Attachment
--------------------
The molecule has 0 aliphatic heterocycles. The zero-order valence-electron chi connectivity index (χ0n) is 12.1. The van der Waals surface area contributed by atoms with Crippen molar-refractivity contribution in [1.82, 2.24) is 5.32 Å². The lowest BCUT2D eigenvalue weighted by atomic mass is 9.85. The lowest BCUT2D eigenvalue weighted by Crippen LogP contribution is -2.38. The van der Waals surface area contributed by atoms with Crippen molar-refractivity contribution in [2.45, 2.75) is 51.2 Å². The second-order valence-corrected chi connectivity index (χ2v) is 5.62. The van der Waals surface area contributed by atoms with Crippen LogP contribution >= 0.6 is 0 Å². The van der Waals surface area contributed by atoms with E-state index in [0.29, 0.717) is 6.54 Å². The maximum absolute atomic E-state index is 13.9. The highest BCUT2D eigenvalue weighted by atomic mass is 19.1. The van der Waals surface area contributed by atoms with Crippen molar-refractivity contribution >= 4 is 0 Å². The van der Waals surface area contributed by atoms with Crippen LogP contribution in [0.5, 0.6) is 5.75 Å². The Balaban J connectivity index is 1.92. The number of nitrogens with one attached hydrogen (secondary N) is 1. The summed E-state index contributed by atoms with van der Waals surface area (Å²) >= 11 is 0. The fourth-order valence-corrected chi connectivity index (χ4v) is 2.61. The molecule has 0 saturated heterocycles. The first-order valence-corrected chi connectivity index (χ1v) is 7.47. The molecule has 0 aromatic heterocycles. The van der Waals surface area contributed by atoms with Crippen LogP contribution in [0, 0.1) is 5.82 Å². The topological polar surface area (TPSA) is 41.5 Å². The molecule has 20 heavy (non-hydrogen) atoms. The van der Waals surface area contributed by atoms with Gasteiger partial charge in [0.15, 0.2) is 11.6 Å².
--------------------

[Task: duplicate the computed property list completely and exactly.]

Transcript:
The molecule has 0 aliphatic heterocycles. The zero-order valence-electron chi connectivity index (χ0n) is 12.1. The van der Waals surface area contributed by atoms with Crippen molar-refractivity contribution in [1.82, 2.24) is 5.32 Å². The lowest BCUT2D eigenvalue weighted by atomic mass is 9.85. The lowest BCUT2D eigenvalue weighted by Crippen LogP contribution is -2.38. The van der Waals surface area contributed by atoms with Crippen molar-refractivity contribution in [2.45, 2.75) is 51.2 Å². The second-order valence-corrected chi connectivity index (χ2v) is 5.62. The van der Waals surface area contributed by atoms with Crippen LogP contribution >= 0.6 is 0 Å². The van der Waals surface area contributed by atoms with E-state index in [0.29, 0.717) is 6.54 Å². The maximum absolute atomic E-state index is 13.9. The highest BCUT2D eigenvalue weighted by atomic mass is 19.1. The van der Waals surface area contributed by atoms with Crippen molar-refractivity contribution >= 4 is 0 Å². The van der Waals surface area contributed by atoms with Crippen LogP contribution in [0.5, 0.6) is 5.75 Å². The Balaban J connectivity index is 1.92. The number of nitrogens with one attached hydrogen (secondary N) is 1. The summed E-state index contributed by atoms with van der Waals surface area (Å²) >= 11 is 0. The fourth-order valence-corrected chi connectivity index (χ4v) is 2.61. The molecule has 0 saturated heterocycles. The first-order valence-corrected chi connectivity index (χ1v) is 7.47. The molecule has 0 aromatic heterocycles. The van der Waals surface area contributed by atoms with Crippen LogP contribution in [0, 0.1) is 5.82 Å². The topological polar surface area (TPSA) is 41.5 Å². The molecule has 20 heavy (non-hydrogen) atoms. The van der Waals surface area contributed by atoms with Gasteiger partial charge in [0.15, 0.2) is 11.6 Å².